We are always being asked about barrels by customers who are most curious about them. So just how and why did we come to have the humble barrel?
Around 200AD the Roman Army were looking for a better way of transporting and storing their goods, clay pots (as above) were prone to breaking very easily. Not good for the Roman Army that relied on transporting goods all over Europe to support their troops.
Initially the very first traceable versions were little more than a wooden bucket as below with a wax sealed lid. The new “barrels” (that were an expansion of the wooden bucket as below) were very robust, air tight and easily and cheaply produced from wood. Accordingly, the new "barrel" became very popular and spread across Europe and by 300AD were a common sight across Europe.
Barrel making is a highly specialised trade and used two trades people to make the actual barrels. These were the Cooper who made the wooden aspect of the barrel and the hooper who made the binding rings that held the barrel together.
By the 7th Century in England the sight of a “Cooper” and a “Hooper” in English villages was very common. In fact until about a century ago all villages in England had a Cooper who would make barrels, buckets, tubs, butter churns and many other wooden items for the village folk.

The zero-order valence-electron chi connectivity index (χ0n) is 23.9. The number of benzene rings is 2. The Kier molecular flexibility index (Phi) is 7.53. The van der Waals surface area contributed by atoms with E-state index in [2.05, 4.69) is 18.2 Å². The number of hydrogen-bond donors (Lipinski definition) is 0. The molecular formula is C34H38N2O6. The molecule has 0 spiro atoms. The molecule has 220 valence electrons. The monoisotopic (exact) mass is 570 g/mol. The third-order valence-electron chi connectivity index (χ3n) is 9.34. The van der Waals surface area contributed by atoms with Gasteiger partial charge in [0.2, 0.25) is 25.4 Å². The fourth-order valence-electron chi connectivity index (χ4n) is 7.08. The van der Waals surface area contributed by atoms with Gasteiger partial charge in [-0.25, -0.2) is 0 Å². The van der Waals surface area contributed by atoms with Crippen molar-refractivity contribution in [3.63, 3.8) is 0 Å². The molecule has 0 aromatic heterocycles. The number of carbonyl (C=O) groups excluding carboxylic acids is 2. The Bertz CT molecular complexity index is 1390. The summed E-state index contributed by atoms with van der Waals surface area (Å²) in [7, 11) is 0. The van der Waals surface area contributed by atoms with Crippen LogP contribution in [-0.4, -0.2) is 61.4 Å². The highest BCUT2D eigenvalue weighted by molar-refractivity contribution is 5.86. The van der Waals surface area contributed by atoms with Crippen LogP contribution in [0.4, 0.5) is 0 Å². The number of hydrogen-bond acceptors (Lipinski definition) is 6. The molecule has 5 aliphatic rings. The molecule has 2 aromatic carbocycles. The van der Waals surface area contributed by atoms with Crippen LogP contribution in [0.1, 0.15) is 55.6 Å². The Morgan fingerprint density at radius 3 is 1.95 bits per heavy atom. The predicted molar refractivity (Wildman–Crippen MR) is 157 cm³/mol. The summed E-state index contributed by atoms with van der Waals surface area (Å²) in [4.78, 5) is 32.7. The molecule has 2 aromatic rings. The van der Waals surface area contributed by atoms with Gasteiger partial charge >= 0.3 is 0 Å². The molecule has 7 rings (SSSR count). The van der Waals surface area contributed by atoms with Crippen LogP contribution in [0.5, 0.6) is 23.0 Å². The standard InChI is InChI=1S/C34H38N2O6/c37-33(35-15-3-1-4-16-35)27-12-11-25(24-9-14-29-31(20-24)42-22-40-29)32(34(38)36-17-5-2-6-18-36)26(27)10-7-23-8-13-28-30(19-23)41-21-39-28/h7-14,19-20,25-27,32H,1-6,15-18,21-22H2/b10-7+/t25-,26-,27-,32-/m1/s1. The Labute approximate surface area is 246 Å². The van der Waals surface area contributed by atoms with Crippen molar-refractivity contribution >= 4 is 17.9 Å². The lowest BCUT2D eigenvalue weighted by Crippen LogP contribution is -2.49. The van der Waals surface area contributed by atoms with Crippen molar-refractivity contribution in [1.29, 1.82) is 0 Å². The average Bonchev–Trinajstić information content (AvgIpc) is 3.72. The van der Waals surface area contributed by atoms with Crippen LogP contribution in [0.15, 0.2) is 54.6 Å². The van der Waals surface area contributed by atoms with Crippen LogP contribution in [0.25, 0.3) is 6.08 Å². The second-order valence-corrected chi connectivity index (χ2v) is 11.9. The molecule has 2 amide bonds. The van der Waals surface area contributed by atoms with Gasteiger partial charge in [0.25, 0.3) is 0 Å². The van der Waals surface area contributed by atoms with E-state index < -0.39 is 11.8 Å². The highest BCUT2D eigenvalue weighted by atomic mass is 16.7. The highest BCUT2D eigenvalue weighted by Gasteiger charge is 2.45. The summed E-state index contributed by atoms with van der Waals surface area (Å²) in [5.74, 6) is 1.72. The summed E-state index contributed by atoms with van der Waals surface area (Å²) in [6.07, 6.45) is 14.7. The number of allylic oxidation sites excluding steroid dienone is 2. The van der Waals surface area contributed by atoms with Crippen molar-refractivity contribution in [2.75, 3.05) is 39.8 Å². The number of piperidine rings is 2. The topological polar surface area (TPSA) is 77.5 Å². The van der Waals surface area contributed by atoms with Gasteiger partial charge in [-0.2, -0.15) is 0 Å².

Interestingly, traditionally a Cooper made the wooden aspects of the barrel whilst a Hooper was the man who fitted the hoops around the barrels or buckets that the cooper had made, essentially an assistant to the cooper. The English name Cooper and Hooper are derived from these professions.
The French Oak barrels that we hire were made in the traditional way, raised over an open fire and coopered and hoopered exactly as they would have been done 1800 years ago. you can see how they are made in 1954 here and here is a modern day version.
Barrels come in all different sizes and shapes. We use the 225 ltr (49 Gallons) "Bordeaux" type barrel made from French White Oak (Quercus Petraea). However they can also be made of French Common Oak (Quercus Robur).
French white Oak is used as it is tighter grained than the American White Oak (Quercus Alba) and as such releases its flavours into the wine that is made in them more slowly.
But you can also commonly see Burgundy barrels of 228ltr (50 Gallons) or Cognac 300ltr (66 Gallons).
The Modern Way Barrels Are Marked
The Anatomy of A Barrel
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